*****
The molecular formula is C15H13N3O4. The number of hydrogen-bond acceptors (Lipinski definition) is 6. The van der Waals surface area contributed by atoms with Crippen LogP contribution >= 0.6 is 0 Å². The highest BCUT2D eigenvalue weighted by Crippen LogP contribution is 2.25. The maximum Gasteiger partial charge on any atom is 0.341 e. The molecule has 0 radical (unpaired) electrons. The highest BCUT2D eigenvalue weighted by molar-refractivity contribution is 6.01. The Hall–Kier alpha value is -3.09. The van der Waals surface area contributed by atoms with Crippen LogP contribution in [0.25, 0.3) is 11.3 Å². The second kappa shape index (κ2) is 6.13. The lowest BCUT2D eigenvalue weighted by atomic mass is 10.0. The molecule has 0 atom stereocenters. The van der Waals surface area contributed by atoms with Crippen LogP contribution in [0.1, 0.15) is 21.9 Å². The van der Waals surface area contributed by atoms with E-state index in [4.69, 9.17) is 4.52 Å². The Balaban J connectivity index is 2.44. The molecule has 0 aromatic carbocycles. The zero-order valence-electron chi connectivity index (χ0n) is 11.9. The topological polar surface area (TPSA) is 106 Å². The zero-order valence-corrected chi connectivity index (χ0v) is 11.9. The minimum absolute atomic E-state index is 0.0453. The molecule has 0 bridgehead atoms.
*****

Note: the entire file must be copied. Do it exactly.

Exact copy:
The molecular formula is C15H13N3O4. The number of hydrogen-bond acceptors (Lipinski definition) is 6. The van der Waals surface area contributed by atoms with Crippen LogP contribution >= 0.6 is 0 Å². The highest BCUT2D eigenvalue weighted by Crippen LogP contribution is 2.25. The maximum Gasteiger partial charge on any atom is 0.341 e. The molecule has 0 radical (unpaired) electrons. The highest BCUT2D eigenvalue weighted by molar-refractivity contribution is 6.01. The Hall–Kier alpha value is -3.09. The van der Waals surface area contributed by atoms with Crippen LogP contribution in [0.25, 0.3) is 11.3 Å². The second kappa shape index (κ2) is 6.13. The lowest BCUT2D eigenvalue weighted by atomic mass is 10.0. The molecule has 0 atom stereocenters. The van der Waals surface area contributed by atoms with Crippen LogP contribution in [0.1, 0.15) is 21.9 Å². The van der Waals surface area contributed by atoms with E-state index in [4.69, 9.17) is 4.52 Å². The Balaban J connectivity index is 2.44. The molecule has 0 aromatic carbocycles. The zero-order valence-electron chi connectivity index (χ0n) is 11.9. The topological polar surface area (TPSA) is 106 Å². The zero-order valence-corrected chi connectivity index (χ0v) is 11.9. The minimum absolute atomic E-state index is 0.0453. The molecule has 0 bridgehead atoms.